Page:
He was the seventh World Champion, but only reigned for one year due to the vagaries of the system and the stubborn resistance of Mikhail Botvinnik, who held the title for 13 years. Theirs was an epic struggle in the 1950s, stretching across three championship matches and other games. In 1954 they tied 12-12 and thus Botvinnik retained his title. In 1957 he won 12.5-9.5. Then Botvinnik was entitled to a rematch which he won 12.5-10.5. Thus Vasily finished ahead in these encounters and also won an extra game in a short match in the Russian Championship. It can best be compared with the rivalry between Karpov and Kasparov in the 1980s.
Vasily applied to be an opera singer with the Bolshoi Theatre, but failed to get in at a very late stage of the very competitive selection process – opera’s loss and our gain. Even quite late in life he would sing at chess events, often accompanied by GM Mark Taimanov, himself a concert pianist.
Smyslov’s style was one relying on clarity of strategic ideas and great strength in the endgame.
In his latter days I understand he went blind. He was always a majestic, statesmanlike presence at chess events. Vasily was a frequent visitor to England over his long career. He played at Hastings, the Acorn Computer Candidates Semi-finals in 1983 where he beat Zoltan Ribli (only to lose to Kasparov in the final in the US). He also played in the Foxtrot Veterans v Women match that was staged once in London and even the Lloyds Bank Masters. One year he turned up late for the first round and thus had not been paired in that Swiss event. We never considered awarding a win or half point bye or pairing him with his travelling companion, Gavrikov. Thus Les Blackstock played him and lost in the late endgame. Leonard Barden came out of retirement, only to lose to the other Russian. The longevity of his career can only be compared with that of Korchnoi. In one Lloyds Bank Masters he played initially on Board 1, but after drawing a game, was back in the pack and sited accordingly, playing in the middle of a long row. This confused him, as well it might, but he made no complaint.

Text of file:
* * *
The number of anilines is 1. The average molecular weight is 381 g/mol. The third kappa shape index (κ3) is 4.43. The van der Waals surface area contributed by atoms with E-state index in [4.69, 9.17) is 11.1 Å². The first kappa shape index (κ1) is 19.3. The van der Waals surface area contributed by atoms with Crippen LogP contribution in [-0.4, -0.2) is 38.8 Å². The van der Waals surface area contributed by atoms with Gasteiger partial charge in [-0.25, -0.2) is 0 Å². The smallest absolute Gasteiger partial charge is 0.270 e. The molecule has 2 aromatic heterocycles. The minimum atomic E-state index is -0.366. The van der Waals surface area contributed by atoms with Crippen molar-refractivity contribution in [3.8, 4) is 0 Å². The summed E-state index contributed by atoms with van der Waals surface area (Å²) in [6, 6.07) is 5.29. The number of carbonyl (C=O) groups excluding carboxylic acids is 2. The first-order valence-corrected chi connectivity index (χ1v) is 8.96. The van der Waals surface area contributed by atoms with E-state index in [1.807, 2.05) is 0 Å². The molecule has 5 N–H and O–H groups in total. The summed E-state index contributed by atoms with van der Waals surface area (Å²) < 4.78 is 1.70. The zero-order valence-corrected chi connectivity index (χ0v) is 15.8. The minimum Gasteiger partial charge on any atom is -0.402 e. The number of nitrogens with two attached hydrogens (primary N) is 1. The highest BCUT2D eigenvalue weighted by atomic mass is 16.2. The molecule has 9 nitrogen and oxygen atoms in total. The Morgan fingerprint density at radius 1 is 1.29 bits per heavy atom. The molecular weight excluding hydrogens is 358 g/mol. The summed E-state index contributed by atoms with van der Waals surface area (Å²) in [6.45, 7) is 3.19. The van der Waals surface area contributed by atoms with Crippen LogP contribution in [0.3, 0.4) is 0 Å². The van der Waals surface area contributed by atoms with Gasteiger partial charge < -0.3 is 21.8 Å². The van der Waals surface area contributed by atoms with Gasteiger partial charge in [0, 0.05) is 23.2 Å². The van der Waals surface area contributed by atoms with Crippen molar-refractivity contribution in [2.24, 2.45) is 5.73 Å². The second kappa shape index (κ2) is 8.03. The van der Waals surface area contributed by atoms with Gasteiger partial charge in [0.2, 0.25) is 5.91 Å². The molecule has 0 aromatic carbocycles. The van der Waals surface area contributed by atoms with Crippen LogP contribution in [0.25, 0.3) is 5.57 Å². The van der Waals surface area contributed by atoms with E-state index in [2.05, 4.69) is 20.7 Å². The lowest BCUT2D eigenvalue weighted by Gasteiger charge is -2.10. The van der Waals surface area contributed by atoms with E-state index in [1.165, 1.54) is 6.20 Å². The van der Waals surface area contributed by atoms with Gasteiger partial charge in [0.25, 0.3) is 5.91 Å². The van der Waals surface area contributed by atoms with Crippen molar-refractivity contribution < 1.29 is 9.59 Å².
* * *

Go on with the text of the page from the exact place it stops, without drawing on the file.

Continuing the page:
Our condolences to his wife and other members of the family
– Stewart Reuben